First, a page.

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Tyla Gross

Document Type

Restricted CORE Hall of Fame Paper

Publication Date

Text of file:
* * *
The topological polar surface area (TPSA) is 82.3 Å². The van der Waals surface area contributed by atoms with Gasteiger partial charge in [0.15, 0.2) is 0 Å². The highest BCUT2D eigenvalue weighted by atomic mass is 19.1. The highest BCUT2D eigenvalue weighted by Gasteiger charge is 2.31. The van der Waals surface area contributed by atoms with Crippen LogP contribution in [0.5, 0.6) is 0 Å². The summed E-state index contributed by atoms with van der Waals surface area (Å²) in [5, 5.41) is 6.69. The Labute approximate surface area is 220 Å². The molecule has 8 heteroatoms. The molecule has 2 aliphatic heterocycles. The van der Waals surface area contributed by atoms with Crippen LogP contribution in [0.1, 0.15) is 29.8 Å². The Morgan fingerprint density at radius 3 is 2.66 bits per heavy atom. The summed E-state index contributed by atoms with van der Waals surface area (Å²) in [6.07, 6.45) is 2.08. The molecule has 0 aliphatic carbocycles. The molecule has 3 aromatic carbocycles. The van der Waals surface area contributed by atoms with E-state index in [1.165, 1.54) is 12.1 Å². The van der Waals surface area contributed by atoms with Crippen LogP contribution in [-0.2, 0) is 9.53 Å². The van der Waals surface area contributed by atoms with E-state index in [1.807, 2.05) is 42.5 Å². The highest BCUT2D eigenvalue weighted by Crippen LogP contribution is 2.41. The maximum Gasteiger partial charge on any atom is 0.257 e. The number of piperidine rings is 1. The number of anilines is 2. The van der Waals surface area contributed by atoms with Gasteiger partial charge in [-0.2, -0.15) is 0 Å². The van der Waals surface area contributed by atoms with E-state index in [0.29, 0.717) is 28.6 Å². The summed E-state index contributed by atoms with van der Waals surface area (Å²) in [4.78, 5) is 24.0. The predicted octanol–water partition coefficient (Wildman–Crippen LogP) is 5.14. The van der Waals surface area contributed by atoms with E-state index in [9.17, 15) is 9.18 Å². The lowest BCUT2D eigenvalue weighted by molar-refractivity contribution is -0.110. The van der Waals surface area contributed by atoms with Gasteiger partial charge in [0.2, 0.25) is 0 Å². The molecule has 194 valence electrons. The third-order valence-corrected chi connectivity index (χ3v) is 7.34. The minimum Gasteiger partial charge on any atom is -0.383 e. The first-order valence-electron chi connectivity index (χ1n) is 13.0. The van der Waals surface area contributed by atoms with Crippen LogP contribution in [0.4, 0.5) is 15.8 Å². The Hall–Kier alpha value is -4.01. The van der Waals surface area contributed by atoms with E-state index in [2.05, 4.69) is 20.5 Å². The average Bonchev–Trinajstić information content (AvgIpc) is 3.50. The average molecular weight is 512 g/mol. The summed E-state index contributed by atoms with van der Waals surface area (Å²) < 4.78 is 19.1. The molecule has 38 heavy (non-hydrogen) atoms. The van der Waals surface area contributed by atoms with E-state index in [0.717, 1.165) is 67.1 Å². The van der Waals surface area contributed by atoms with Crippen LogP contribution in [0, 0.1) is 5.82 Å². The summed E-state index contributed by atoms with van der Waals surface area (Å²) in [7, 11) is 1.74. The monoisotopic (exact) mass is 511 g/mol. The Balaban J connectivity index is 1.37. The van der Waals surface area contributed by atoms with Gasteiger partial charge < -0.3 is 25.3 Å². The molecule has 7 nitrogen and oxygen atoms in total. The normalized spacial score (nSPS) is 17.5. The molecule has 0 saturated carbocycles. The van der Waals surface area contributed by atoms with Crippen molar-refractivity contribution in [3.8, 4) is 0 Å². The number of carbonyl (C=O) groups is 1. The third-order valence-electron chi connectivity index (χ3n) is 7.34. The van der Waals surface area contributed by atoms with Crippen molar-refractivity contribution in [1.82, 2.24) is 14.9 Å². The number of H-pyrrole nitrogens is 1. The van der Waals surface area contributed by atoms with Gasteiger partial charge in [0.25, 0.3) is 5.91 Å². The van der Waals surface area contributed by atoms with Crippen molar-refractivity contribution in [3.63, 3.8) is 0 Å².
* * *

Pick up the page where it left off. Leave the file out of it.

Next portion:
[Abstract] As defined by the National Conference for Community and Justice, or the NCCJ, colorism is “a practice of discrimination by which those with lighter skin are treated more favorably than those with darker skin” (NCCJ). From the viewpoint of a person of color, colorism may be seen as what defines an individual within a particular race. To further explore the concept of colorism I have decided to examine what the ideology and practice of colorism breeds, primarily discrimination. I will examine where colorism takes place and the contributions that it makes to society and to singular identities. Though colorism can and does affect every aspect of life on a global scale, I will only focus on how colorism shapes the lives of African Americans and consider its impacts inside of the United States. I will stay within socioeconomic and political domains to analyze how colorism plays a part in the discrimination, hardship, and racialized lifestyle that a person of color may and often does experience. To answer how colorism and discrimination are interlinked I use a sociological abstracts database to research and find scholarly, peer-reviewed articles. After thorough analysis, I discover that colorism is heavily incorporated into the criminal justice system, the workforce, within education, and in one’s identity. I find that the implication of colorism is widespread and contributes to a vicious cycle of oppression. Colorism is a repeating pattern of discrimination that takes form in generating a new racial caste system and a hierarchy of skin color, tone, and features.